Tag Archives: Anthropology

Genes show mysterious Paleo-Eskimos survived 4,000 years until sudden demise

Genetics seems to have really come into its own in recent years, shining light on many prehistoric mysteries: Genes show mysterious Paleo-Eskimos survived 4,000 years until sudden demise – The Washington Post. New genetic research on ancient bones reveals that a … Continue reading

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Origins of Hierarchy: How Egyptian Pharaohs Rose to Power

Stephanie Pappas has an interesting post at LiveScience:  Origins of Hierarchy: How Egyptian Pharaohs Rose to Power. The rulers of ancient Egypt lived in glorious opulence, decorating themselves with gold and perfumes and taking their treasures with them to the … Continue reading

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How did our legends really begin?

Steve Conner looks at a new book by Peter Witzel that argues that the world’s myths have common origins: How did our legends really begin? – Features – Books – The Independent. The similarity of the narratives could be just coincidence. Each … Continue reading

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Extinct human cousin gave Tibetans advantage at high elevation

It looks like ancient humans got around.  It’s pretty well known now that most of us have Neanderthal DNA, but apparently a lot us also have Denisovan DNA: Extinct human cousin gave Tibetans advantage at high elevation — ScienceDaily. Tibetans were … Continue reading

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Vitamin D apparently has nothing to do with skin color

This article is a reminder that in science, nothing is certain until you have evidence (even then, nothing is totally certain): In human evolution, changes in skin’s barrier set northern Europeans apart — ScienceDaily. The popular idea that northern Europeans developed light … Continue reading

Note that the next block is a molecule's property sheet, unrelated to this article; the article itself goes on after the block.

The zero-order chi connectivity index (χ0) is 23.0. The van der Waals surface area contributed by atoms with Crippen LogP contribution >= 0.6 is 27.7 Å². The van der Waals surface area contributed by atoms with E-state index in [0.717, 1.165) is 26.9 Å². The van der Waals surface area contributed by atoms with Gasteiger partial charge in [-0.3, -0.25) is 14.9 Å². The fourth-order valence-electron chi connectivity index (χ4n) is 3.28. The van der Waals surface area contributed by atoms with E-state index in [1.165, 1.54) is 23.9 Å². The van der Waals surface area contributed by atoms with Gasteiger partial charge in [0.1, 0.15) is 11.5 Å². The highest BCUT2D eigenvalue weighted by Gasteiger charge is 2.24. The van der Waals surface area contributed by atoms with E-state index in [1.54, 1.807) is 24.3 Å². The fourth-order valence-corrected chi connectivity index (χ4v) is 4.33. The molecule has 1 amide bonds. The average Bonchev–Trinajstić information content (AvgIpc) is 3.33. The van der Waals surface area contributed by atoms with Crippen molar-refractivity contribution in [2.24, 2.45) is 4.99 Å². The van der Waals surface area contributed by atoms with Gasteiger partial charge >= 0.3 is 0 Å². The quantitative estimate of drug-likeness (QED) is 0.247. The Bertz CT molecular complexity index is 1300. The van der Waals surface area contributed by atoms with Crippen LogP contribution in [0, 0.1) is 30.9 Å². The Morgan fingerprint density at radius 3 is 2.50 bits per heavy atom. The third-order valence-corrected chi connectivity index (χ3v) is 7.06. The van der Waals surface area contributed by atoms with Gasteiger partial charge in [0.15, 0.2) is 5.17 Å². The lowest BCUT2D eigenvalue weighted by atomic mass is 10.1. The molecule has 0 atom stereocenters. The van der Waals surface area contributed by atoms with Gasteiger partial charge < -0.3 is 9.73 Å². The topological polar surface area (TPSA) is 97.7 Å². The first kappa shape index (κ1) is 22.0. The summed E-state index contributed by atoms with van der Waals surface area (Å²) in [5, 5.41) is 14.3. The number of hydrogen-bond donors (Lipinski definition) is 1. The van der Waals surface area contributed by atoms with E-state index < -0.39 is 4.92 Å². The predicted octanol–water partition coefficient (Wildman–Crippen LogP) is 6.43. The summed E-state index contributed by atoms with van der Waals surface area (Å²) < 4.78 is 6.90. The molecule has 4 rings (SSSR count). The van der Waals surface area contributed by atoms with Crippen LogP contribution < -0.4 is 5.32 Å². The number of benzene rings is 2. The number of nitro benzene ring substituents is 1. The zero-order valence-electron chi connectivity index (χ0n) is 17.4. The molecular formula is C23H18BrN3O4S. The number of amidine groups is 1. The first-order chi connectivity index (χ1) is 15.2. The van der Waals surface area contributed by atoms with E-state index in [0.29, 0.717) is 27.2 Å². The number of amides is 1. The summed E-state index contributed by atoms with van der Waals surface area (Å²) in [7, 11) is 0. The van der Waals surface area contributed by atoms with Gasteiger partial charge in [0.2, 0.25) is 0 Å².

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Neanderthals ate their veggies

We know this because: Found: Oldest Known Poop From a Human Ancestor | RealClearScience. Archaeologists in Spain have dug up the oldest known feces from a human ancestor. Their find is detailed inPLoS ONE. Retrieved from El Salt, an open-air site … Continue reading

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Collapse: How Societies Choose To Fail Or Succeed, a brief review

After my post the other day on what fields I thought someone needed to be familiar with for coming up with credible theories about why civilizations collapse, a number of people recommended I read Jared Diamond’s book, ‘Collapse‘.  I finished … Continue reading

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The Paleo delusion, and a delusion about that delusion

Today at lunch I listened to the latest Point of Inquiry podcast, which was an interview of Marlene Zuk about her new book on common delusions about evolution and the paleolithic life style.  These misconceptions usually run along the lines of … Continue reading

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Kwame Anthony Appiah: Is religion good or bad? (This is a trick question)

The other day, I did a post asking what religion is.  This TED talk by Kwame Anthony Appiah seems to be in much the same theme, pointing out that making accurate generalizations about religion is difficult since there is no … Continue reading

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The ages of communication

I think I’ve mentioned before that I only recently came the realization that the scientific revolution was more a matter of increased communication than necessarily a breakthrough in method.  Along the lines of this realization, I have a few thoughts about … Continue reading

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